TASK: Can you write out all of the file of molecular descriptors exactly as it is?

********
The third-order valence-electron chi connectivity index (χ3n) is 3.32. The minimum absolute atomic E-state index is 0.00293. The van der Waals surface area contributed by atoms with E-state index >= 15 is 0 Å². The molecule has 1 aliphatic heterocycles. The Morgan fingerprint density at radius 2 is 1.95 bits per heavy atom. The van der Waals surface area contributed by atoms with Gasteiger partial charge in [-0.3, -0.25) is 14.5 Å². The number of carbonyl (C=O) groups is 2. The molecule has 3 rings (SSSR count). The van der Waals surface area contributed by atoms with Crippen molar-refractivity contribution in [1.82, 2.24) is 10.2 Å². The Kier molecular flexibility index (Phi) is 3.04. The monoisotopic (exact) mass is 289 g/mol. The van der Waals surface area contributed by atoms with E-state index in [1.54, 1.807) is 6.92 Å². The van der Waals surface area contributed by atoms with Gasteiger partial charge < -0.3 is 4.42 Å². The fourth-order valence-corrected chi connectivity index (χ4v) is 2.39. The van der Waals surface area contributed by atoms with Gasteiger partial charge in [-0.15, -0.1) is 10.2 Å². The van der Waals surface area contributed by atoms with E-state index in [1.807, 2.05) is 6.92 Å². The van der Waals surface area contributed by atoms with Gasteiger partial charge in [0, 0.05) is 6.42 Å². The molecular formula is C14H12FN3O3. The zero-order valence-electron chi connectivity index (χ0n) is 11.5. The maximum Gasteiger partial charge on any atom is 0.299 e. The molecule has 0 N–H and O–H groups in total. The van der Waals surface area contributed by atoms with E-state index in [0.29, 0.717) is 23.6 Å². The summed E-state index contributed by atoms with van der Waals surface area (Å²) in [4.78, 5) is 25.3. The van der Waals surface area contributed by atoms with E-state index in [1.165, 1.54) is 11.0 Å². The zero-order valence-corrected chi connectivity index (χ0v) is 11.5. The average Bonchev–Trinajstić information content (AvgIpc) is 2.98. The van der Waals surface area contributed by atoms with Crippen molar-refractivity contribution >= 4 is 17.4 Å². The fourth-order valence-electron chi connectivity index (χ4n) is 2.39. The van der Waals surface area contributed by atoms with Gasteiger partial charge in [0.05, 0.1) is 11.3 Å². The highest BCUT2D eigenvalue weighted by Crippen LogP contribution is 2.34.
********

The third-order valence-electron chi connectivity index (χ3n) is 3.32. The minimum absolute atomic E-state index is 0.00293. The van der Waals surface area contributed by atoms with E-state index >= 15 is 0 Å². The molecule has 1 aliphatic heterocycles. The Morgan fingerprint density at radius 2 is 1.95 bits per heavy atom. The van der Waals surface area contributed by atoms with Gasteiger partial charge in [-0.3, -0.25) is 14.5 Å². The number of carbonyl (C=O) groups is 2. The molecule has 3 rings (SSSR count). The van der Waals surface area contributed by atoms with Crippen molar-refractivity contribution in [1.82, 2.24) is 10.2 Å². The Kier molecular flexibility index (Phi) is 3.04. The monoisotopic (exact) mass is 289 g/mol. The van der Waals surface area contributed by atoms with E-state index in [1.54, 1.807) is 6.92 Å². The van der Waals surface area contributed by atoms with Gasteiger partial charge < -0.3 is 4.42 Å². The fourth-order valence-corrected chi connectivity index (χ4v) is 2.39. The van der Waals surface area contributed by atoms with Gasteiger partial charge in [-0.15, -0.1) is 10.2 Å². The van der Waals surface area contributed by atoms with E-state index in [1.807, 2.05) is 6.92 Å². The van der Waals surface area contributed by atoms with Gasteiger partial charge in [0, 0.05) is 6.42 Å². The molecular formula is C14H12FN3O3. The zero-order valence-electron chi connectivity index (χ0n) is 11.5. The maximum Gasteiger partial charge on any atom is 0.299 e. The molecule has 0 N–H and O–H groups in total. The van der Waals surface area contributed by atoms with E-state index in [0.29, 0.717) is 23.6 Å². The summed E-state index contributed by atoms with van der Waals surface area (Å²) in [4.78, 5) is 25.3. The van der Waals surface area contributed by atoms with E-state index in [1.165, 1.54) is 11.0 Å². The zero-order valence-corrected chi connectivity index (χ0v) is 11.5. The average Bonchev–Trinajstić information content (AvgIpc) is 2.98. The van der Waals surface area contributed by atoms with Crippen molar-refractivity contribution >= 4 is 17.4 Å². The fourth-order valence-electron chi connectivity index (χ4n) is 2.39. The van der Waals surface area contributed by atoms with Gasteiger partial charge in [0.05, 0.1) is 11.3 Å². The highest BCUT2D eigenvalue weighted by Crippen LogP contribution is 2.34.